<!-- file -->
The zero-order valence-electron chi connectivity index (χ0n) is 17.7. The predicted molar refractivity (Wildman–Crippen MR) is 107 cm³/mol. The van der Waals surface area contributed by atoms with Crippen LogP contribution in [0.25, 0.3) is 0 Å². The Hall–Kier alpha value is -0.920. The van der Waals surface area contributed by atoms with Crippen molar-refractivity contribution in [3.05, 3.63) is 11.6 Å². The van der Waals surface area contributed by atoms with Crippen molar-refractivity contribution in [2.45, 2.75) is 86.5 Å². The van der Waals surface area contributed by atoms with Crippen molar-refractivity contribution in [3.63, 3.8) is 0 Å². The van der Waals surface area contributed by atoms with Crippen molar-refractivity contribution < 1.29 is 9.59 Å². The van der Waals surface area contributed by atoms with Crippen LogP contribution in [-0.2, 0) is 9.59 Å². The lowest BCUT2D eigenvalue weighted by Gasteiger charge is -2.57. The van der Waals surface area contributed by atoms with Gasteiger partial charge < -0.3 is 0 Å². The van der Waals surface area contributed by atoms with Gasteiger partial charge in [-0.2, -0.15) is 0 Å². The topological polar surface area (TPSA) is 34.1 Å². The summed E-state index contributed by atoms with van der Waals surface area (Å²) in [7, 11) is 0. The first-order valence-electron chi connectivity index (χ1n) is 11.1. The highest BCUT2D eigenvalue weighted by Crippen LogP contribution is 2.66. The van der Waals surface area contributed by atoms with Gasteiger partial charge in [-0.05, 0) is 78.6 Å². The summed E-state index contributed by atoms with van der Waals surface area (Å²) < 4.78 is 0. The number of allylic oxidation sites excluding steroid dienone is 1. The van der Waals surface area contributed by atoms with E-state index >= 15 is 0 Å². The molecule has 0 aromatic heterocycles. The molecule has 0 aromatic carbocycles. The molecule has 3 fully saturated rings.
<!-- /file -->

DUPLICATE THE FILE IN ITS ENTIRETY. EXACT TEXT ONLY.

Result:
The zero-order valence-electron chi connectivity index (χ0n) is 17.7. The predicted molar refractivity (Wildman–Crippen MR) is 107 cm³/mol. The van der Waals surface area contributed by atoms with Crippen LogP contribution in [0.25, 0.3) is 0 Å². The Hall–Kier alpha value is -0.920. The van der Waals surface area contributed by atoms with Crippen molar-refractivity contribution in [3.05, 3.63) is 11.6 Å². The van der Waals surface area contributed by atoms with Crippen molar-refractivity contribution in [2.45, 2.75) is 86.5 Å². The van der Waals surface area contributed by atoms with Crippen molar-refractivity contribution in [3.63, 3.8) is 0 Å². The van der Waals surface area contributed by atoms with Crippen molar-refractivity contribution < 1.29 is 9.59 Å². The van der Waals surface area contributed by atoms with Crippen LogP contribution in [-0.2, 0) is 9.59 Å². The lowest BCUT2D eigenvalue weighted by Gasteiger charge is -2.57. The van der Waals surface area contributed by atoms with Gasteiger partial charge < -0.3 is 0 Å². The van der Waals surface area contributed by atoms with Gasteiger partial charge in [-0.2, -0.15) is 0 Å². The topological polar surface area (TPSA) is 34.1 Å². The summed E-state index contributed by atoms with van der Waals surface area (Å²) in [7, 11) is 0. The first-order valence-electron chi connectivity index (χ1n) is 11.1. The highest BCUT2D eigenvalue weighted by Crippen LogP contribution is 2.66. The van der Waals surface area contributed by atoms with Gasteiger partial charge in [-0.05, 0) is 78.6 Å². The summed E-state index contributed by atoms with van der Waals surface area (Å²) < 4.78 is 0. The number of allylic oxidation sites excluding steroid dienone is 1. The van der Waals surface area contributed by atoms with E-state index >= 15 is 0 Å². The molecule has 0 aromatic heterocycles. The molecule has 0 aromatic carbocycles. The molecule has 3 fully saturated rings.